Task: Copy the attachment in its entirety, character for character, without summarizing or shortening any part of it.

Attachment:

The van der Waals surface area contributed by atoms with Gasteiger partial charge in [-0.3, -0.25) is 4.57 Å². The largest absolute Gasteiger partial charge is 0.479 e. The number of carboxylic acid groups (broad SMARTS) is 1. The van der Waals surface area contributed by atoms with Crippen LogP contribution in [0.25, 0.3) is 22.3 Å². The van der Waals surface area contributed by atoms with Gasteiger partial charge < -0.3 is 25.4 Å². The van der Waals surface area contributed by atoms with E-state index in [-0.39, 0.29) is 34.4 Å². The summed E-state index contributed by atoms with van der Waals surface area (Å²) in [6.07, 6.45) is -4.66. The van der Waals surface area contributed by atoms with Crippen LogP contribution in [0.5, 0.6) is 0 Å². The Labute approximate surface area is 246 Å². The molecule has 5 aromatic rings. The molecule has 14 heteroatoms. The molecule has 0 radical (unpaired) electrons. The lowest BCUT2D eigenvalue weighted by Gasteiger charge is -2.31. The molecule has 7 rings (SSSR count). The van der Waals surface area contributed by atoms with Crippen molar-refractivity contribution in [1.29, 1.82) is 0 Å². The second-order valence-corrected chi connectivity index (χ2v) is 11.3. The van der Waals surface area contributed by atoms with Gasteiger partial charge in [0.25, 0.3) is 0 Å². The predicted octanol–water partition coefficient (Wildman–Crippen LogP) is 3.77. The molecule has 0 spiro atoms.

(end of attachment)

The van der Waals surface area contributed by atoms with Gasteiger partial charge in [-0.3, -0.25) is 4.57 Å². The largest absolute Gasteiger partial charge is 0.479 e. The number of carboxylic acid groups (broad SMARTS) is 1. The van der Waals surface area contributed by atoms with Crippen LogP contribution in [0.25, 0.3) is 22.3 Å². The van der Waals surface area contributed by atoms with Gasteiger partial charge < -0.3 is 25.4 Å². The van der Waals surface area contributed by atoms with E-state index in [-0.39, 0.29) is 34.4 Å². The summed E-state index contributed by atoms with van der Waals surface area (Å²) in [6.07, 6.45) is -4.66. The van der Waals surface area contributed by atoms with Crippen LogP contribution in [0.5, 0.6) is 0 Å². The Labute approximate surface area is 246 Å². The molecule has 5 aromatic rings. The molecule has 14 heteroatoms. The molecule has 0 radical (unpaired) electrons. The lowest BCUT2D eigenvalue weighted by Gasteiger charge is -2.31. The molecule has 7 rings (SSSR count). The van der Waals surface area contributed by atoms with Crippen molar-refractivity contribution in [1.29, 1.82) is 0 Å². The second-order valence-corrected chi connectivity index (χ2v) is 11.3. The van der Waals surface area contributed by atoms with Gasteiger partial charge in [0.25, 0.3) is 0 Å². The predicted octanol–water partition coefficient (Wildman–Crippen LogP) is 3.77. The molecule has 0 spiro atoms.